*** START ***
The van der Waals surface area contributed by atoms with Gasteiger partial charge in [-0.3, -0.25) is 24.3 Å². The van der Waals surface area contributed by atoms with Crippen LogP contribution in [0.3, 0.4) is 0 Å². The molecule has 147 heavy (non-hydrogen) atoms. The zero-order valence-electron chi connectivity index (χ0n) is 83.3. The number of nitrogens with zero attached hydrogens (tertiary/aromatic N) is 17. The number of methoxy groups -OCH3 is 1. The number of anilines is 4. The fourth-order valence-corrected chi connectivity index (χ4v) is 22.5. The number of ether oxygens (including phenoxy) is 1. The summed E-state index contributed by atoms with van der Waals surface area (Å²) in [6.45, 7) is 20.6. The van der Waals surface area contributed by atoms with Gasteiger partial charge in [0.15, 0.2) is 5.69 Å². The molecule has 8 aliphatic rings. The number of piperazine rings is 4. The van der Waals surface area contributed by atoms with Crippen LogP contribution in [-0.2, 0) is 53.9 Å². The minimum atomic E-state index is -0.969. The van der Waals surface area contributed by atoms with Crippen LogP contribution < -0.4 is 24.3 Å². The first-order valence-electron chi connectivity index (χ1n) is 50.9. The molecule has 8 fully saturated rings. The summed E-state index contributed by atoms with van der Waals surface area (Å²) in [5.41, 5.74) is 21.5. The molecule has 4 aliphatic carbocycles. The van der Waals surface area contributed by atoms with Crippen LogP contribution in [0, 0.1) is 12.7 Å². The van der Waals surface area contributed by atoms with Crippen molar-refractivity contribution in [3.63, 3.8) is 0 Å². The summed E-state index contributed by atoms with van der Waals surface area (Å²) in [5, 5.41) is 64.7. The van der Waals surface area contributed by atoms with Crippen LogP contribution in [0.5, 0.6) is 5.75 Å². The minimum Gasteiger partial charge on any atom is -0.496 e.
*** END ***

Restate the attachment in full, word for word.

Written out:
The van der Waals surface area contributed by atoms with Gasteiger partial charge in [-0.3, -0.25) is 24.3 Å². The van der Waals surface area contributed by atoms with Crippen LogP contribution in [0.3, 0.4) is 0 Å². The molecule has 147 heavy (non-hydrogen) atoms. The zero-order valence-electron chi connectivity index (χ0n) is 83.3. The number of nitrogens with zero attached hydrogens (tertiary/aromatic N) is 17. The number of methoxy groups -OCH3 is 1. The number of anilines is 4. The fourth-order valence-corrected chi connectivity index (χ4v) is 22.5. The number of ether oxygens (including phenoxy) is 1. The summed E-state index contributed by atoms with van der Waals surface area (Å²) in [6.45, 7) is 20.6. The van der Waals surface area contributed by atoms with Gasteiger partial charge in [0.15, 0.2) is 5.69 Å². The molecule has 8 aliphatic rings. The number of piperazine rings is 4. The van der Waals surface area contributed by atoms with Crippen LogP contribution in [-0.2, 0) is 53.9 Å². The minimum atomic E-state index is -0.969. The van der Waals surface area contributed by atoms with Crippen LogP contribution < -0.4 is 24.3 Å². The first-order valence-electron chi connectivity index (χ1n) is 50.9. The molecule has 8 fully saturated rings. The summed E-state index contributed by atoms with van der Waals surface area (Å²) in [5.41, 5.74) is 21.5. The molecule has 4 aliphatic carbocycles. The van der Waals surface area contributed by atoms with Crippen LogP contribution in [0, 0.1) is 12.7 Å². The van der Waals surface area contributed by atoms with Crippen molar-refractivity contribution in [3.63, 3.8) is 0 Å². The summed E-state index contributed by atoms with van der Waals surface area (Å²) in [5, 5.41) is 64.7. The van der Waals surface area contributed by atoms with Crippen LogP contribution in [0.5, 0.6) is 5.75 Å². The minimum Gasteiger partial charge on any atom is -0.496 e.